The Joint Declaration on the Doctrine of Justification (1)
1. The doctrine of justification was of central importance for the Lutheran Reformation of the sixteenth century. It was held to be the "first and chief article"1 and at the same time the "ruler and judge over all other Christian doctrines."2 The doctrine of justification was particularly asserted and defended in its Reformation shape and special valuation over against the Roman Catholic Church and theology of that time, which in turn asserted and defended a doctrine of justification of a different character. From the Reformation perspective, justification was the crux of all the disputes. Doctrinal condemnations were put forward both in the Lutheran Confessions3 and by the Roman Catholic Church's Council of Trent. These condemnations are still valid today and thus have a church-dividing effect.
2. For the Lutheran tradition, the doctrine of justification has retained its special status. Consequently it has also from the beginning occupied an important place in the official Lutheran-Roman Catholic dialogue.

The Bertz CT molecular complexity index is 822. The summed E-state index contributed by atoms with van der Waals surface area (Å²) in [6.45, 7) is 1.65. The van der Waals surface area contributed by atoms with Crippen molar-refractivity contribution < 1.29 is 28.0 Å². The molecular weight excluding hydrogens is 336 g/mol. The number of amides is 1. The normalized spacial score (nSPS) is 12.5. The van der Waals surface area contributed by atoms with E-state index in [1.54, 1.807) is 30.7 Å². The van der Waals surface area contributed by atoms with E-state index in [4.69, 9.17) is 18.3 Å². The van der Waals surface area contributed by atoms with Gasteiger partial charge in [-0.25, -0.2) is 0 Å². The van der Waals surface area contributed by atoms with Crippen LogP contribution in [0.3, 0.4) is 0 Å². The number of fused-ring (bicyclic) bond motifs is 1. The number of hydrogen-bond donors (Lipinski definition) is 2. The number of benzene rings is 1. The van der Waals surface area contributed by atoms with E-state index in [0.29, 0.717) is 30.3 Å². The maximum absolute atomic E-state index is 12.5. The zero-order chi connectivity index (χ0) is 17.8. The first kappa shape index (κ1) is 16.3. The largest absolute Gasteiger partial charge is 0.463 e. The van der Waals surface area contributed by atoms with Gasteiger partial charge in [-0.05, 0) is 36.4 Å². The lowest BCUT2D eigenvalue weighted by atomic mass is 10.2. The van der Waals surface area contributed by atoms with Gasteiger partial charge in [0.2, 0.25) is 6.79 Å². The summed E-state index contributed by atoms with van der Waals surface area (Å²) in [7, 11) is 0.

3. Special attention should be drawn to the following reports: "The Gospel and the Church" (1972)4 and "Church and Justification" (1994)5 by the Lutheran-Roman Catholic Joint Commission, "Justification by Faith" (1983)6 of the Lutheran-Roman Catholic dialogue in the USA and "The Condemnations of the Reformation Era - Do They Still Divide?" (1986)7 by the Ecumenical Working Group of Protestant and Catholic theologians in Germany. Some of these dialogue reports have been officially received by the churches. An important example of such reception is the binding response of the United Evangelical- Lutheran Church of Germany to the "Condemnations" study, made in 1994 at the highest possible level of ecclesiastical recognition together with the other churches of the Evangelical Church in Germany.8
4. In their discussion of the doctrine of justification, all the dialogue reports as well as the responses show a high degree of agreement in their approaches and conclusions. The time has therefore come to take stock and to summarize the results of the dialogues on justification so that our churches may be informed about the overall results of this dialogue with the necessary accuracy and brevity, and thereby be enabled to make binding decisions.
5. The present Joint Declaration has this intention: namely, to show that on the basis of their dialogue the subscribing Lutheran churches and the Roman Catholic Church9 are now able to articulate a common understanding of our justification by God's grace through faith in Christ. It does not cover all that either church teaches about justification; it does encompass a consensus on basic truths of the doctrine of justification and shows that the remaining differences in its explication are no longer the occasion for doctrinal condemnations.